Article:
Nina Spencer

Work and Life Lessons Learned on The River Thames:

What situations in your work life and/or private life need a reframing of perspective? What do you bellyache about so much (at work or elsewhere) that you even bore yourself at times? Do you sometimes feel trapped by the "paralysis of analysis" of a dissatisfying situation, knowing that your perspective is, perhaps, an unhealthy one for yourself and your career, yet, for all your reflection and examination of the situation, you can't seem to emotionally get out from under?

Even though we may intellectually understand the process and value of changing our perspective, for some reason, it sometimes seems so hard to do. Don't you agree? In such cases, ask yourself:

  1. What's the pay off for me to hold on to this perspective?
  2. What is it that I get to keep, tangible or otherwise, if I hold on to this perspective?
  3. What do I think will happen if I shift my perspective--good or bad?
  4. Is it possible that, by shifting perspective around this particular situation, I might experience more (workplace) peace, happiness, team harmony, client satisfaction or even learn a profound professional or life lesson? If you can learn to actively practice the skill of facilitating yourself through these types of introspective/reflective questions while in an actual moment of struggle over a frustrating workplace situation, all the more power to you--literally. And opportunities to practice being open to changing one's perspective abound each and every day. Just watch for yourself, and learn.

The following is an excerpt from my book, Getting Passion Out of Your Profession: How to keep loving your living...come what may, and illustrates one of my own personal examples of an everyday/any day event wooing me to shift perspective...and it's so very well timed to share this with you now as we (in Canada and so many other countries) observe Remembrance Day:

In the late 1990's and early into the 2000's I visited my extended family in England most every summer, especially because my maternal grandmother was fast approaching her 100th birthday. (Now that's another example of perspective...on the importance of making the most of one's time. Andy Rooney once said, "Life is like a roll of toilet paper--it goes faster when you get near the end of the roll!" Indeed.) When distant friends and family are young and in good health, the urgency to visit is often reduced. When they're aged, you'd better hurry up and visit or call, because any day could be their last. The reality, of course, is that this is true all through our lives; we just don't seem to notice so much, under, let's say, 30 or 40.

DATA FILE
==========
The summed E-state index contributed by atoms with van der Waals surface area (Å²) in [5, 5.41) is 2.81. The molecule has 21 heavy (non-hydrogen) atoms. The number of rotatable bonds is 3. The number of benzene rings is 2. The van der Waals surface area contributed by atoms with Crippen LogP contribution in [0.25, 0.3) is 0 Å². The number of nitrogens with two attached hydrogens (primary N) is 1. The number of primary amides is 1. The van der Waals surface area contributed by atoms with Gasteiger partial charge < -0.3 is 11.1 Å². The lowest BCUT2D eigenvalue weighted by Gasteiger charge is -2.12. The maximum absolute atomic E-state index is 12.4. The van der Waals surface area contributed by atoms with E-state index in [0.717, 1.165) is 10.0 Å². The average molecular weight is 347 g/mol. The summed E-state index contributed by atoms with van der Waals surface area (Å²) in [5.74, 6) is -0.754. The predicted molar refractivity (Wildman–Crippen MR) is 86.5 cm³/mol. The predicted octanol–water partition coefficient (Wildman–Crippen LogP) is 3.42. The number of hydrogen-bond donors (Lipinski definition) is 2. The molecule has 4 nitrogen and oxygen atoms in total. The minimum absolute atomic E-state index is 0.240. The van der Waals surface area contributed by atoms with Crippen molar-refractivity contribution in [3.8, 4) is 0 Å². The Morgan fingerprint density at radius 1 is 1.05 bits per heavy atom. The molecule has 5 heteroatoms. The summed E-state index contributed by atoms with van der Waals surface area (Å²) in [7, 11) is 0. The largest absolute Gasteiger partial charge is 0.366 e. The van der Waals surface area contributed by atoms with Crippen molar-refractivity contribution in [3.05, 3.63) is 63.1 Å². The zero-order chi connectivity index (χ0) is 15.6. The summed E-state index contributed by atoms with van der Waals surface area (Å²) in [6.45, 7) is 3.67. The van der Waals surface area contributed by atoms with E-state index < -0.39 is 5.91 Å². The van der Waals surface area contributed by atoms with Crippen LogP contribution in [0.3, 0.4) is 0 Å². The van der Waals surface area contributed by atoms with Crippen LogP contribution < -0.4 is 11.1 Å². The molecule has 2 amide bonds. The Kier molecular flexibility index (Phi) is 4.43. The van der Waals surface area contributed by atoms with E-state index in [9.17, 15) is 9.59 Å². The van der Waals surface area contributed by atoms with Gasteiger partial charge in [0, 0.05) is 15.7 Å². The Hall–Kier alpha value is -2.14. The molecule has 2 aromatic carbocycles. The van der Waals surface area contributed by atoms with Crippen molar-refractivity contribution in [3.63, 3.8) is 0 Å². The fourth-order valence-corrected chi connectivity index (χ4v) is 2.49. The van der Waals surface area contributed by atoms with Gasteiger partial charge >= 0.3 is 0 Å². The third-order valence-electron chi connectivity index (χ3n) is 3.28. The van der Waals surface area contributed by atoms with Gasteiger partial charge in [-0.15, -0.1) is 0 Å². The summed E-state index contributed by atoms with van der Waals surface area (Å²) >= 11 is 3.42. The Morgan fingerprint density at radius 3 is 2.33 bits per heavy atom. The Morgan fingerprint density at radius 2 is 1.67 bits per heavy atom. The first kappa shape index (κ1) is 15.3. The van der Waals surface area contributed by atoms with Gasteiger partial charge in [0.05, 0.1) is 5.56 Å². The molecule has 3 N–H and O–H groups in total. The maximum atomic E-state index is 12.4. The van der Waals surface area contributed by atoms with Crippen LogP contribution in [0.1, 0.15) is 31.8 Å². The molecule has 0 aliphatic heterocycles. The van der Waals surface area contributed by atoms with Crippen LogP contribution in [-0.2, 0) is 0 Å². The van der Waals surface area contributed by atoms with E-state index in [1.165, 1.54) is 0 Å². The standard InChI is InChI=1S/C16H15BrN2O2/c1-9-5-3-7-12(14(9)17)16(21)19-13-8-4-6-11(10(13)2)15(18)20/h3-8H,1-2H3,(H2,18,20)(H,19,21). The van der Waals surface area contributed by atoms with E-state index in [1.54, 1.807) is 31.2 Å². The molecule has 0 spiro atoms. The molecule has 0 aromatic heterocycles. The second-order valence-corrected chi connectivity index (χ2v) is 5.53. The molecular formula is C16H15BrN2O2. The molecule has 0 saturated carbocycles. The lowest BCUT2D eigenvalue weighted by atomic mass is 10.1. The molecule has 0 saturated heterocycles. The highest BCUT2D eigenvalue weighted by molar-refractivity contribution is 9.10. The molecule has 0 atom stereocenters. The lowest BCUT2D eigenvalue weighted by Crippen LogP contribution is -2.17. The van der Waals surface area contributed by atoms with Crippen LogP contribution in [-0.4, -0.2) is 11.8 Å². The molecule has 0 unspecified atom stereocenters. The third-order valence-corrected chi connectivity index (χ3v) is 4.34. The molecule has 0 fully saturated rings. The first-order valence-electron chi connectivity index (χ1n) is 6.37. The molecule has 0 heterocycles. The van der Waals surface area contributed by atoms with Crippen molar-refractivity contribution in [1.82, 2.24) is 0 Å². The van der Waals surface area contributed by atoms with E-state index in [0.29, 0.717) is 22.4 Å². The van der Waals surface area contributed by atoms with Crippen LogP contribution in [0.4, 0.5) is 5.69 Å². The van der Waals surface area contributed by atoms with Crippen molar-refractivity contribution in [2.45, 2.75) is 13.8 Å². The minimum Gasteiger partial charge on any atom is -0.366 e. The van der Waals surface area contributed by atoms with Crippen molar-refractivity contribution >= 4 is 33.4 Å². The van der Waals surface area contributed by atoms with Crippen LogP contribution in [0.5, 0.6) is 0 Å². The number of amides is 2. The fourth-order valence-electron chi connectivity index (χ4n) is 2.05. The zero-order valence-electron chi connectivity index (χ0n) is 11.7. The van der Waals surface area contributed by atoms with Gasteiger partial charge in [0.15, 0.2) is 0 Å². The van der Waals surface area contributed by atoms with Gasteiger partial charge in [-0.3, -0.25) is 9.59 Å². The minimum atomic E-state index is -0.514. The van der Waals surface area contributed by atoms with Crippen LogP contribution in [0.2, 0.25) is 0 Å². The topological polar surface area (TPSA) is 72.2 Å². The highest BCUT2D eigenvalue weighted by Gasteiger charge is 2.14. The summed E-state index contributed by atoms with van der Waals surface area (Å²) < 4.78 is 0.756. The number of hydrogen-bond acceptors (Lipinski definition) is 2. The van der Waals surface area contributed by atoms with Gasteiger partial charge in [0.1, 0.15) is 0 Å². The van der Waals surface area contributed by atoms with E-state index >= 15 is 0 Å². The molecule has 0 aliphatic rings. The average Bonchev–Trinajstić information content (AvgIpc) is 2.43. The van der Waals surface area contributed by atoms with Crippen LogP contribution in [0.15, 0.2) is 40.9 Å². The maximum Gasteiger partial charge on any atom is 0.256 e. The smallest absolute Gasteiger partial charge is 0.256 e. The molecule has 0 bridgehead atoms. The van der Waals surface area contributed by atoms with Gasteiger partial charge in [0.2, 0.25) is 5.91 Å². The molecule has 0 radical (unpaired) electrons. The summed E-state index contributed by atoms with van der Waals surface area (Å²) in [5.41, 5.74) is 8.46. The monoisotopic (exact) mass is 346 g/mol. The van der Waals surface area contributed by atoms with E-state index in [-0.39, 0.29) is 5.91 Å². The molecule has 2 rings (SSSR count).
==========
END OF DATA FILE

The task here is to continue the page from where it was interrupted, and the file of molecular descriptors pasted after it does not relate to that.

Although when visiting England our number one priority was Nana, we always squeezed in some sightseeing. It was during the summer of 2001, on the way to Greenwich to visit The Royal Observatory (and straddle one foot on either side of the line marking the Prime Meridian), that a little boat on the River Thames offered up one of my most profound lessons ever on "perspective". The Thames, during the summer months, attracts scads of sightseeing boat tours. On this particularly sunny July day, the wide, choppy river was throbbing and bobbing with large and small tour boats. Some very grand, all white and glistening, multi-tiered and very modern and clean looking--sort of like, "The Love Boat", circa 1976! Some were smaller. We purchased our tickets from what we thought was the central wicket for all tour boats, to cruise 40 minutes down the Thames, from Westminster Bridge (in the heart of London, overlooking the Houses of Parliament and "Big Ben") to Greenwich. We lined up dockside and waited to climb aboard.

What a cruel joke someone had played on us all. The beautiful multi-tiered boat with the open upper deck slowed down and then sailed right on past our dock and on to the next! In its wake, the boat of my unfortunate destiny chugged along, spewing what smelled like kerosene behind. What were we to do? We'd already bought our tickets. As this smelly, antiquated, fully enclosed, two-level boat came alongside the dock, it was hard to hide my disappointment. For me, the 40-minute boat ride (with Canary Wharf on the right and St. Paul's Cathedral on the left and London's famous Tower Bridge straight ahead) was to be part of the joy of the day. Now what was I going to do?